Our firm sells an offline desktop (.exe) software, we are thinking of using OTP (from hardware token like in internet banking) to stop people from copying the software without permission. Basically, each legitimate copy will have its own serial number and hardware token.
We are thinking that when the application starts up, it will show a login screen where the user is supposed to enter the OTP from the token. The token will generate OTP based on serial number, the current time, and a secure algorithm. THe application will authenticate the entered OTP. We are hoping that with this mechanism, one copy of the software will only be usable by one person (who owns the OTP).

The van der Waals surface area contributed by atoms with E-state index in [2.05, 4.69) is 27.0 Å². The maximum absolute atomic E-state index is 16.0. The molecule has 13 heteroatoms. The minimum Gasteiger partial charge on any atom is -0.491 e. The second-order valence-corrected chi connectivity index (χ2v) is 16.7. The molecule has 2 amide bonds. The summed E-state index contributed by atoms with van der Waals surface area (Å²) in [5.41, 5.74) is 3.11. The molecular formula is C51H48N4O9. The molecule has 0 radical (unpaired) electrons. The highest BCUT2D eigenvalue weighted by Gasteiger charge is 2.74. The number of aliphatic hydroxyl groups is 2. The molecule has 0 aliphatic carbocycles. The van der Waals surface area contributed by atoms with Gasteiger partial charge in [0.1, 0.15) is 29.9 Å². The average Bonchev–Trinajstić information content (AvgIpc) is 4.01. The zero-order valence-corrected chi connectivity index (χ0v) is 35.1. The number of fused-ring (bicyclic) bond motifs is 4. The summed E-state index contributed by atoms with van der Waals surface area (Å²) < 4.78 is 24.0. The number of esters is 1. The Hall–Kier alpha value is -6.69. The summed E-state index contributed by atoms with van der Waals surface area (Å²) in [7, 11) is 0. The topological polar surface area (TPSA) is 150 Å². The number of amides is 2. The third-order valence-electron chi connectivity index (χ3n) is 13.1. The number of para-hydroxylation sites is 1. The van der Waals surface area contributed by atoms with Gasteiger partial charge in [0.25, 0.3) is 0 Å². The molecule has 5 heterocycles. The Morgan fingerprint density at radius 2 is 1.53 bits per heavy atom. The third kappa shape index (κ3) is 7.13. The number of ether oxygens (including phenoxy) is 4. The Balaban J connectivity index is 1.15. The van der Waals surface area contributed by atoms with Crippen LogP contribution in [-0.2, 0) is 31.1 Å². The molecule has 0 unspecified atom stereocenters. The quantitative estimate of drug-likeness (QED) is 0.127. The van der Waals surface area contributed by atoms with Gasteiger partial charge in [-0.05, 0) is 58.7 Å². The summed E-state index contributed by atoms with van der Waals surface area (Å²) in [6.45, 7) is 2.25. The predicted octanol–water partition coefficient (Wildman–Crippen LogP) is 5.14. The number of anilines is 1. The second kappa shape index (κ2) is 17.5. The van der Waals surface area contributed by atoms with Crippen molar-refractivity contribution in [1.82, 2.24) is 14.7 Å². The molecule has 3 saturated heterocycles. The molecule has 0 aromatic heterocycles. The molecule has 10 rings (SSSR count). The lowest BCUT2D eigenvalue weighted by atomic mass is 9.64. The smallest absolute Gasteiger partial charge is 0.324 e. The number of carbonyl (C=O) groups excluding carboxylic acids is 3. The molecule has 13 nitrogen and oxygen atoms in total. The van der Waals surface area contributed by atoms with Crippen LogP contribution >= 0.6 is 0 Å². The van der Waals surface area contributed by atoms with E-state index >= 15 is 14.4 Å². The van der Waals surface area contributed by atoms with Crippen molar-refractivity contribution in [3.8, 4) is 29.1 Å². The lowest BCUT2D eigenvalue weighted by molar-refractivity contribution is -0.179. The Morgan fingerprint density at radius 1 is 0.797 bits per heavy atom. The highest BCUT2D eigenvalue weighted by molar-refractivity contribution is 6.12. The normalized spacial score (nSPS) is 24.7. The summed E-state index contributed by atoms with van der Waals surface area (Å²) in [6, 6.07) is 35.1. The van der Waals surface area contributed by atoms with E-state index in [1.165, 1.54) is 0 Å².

The purpose is to stop casual users from copying the software (e.g. to friends, family). We know this isn't 100% secure, and I can think of many ways serious pirates can still copy the software illegitimately. But in this case, we are interested in stopping casual users to copy the software (e.g. to friends, family, etc.) which are normal behaviour here. Is there anything to worry about using this method. The most worrying flaw that I can think so far is that the user can manipulate the local time of the computer (this is very easy to do in Windows). Is there any reliable time-keeping in a computer that is hard to tamper with?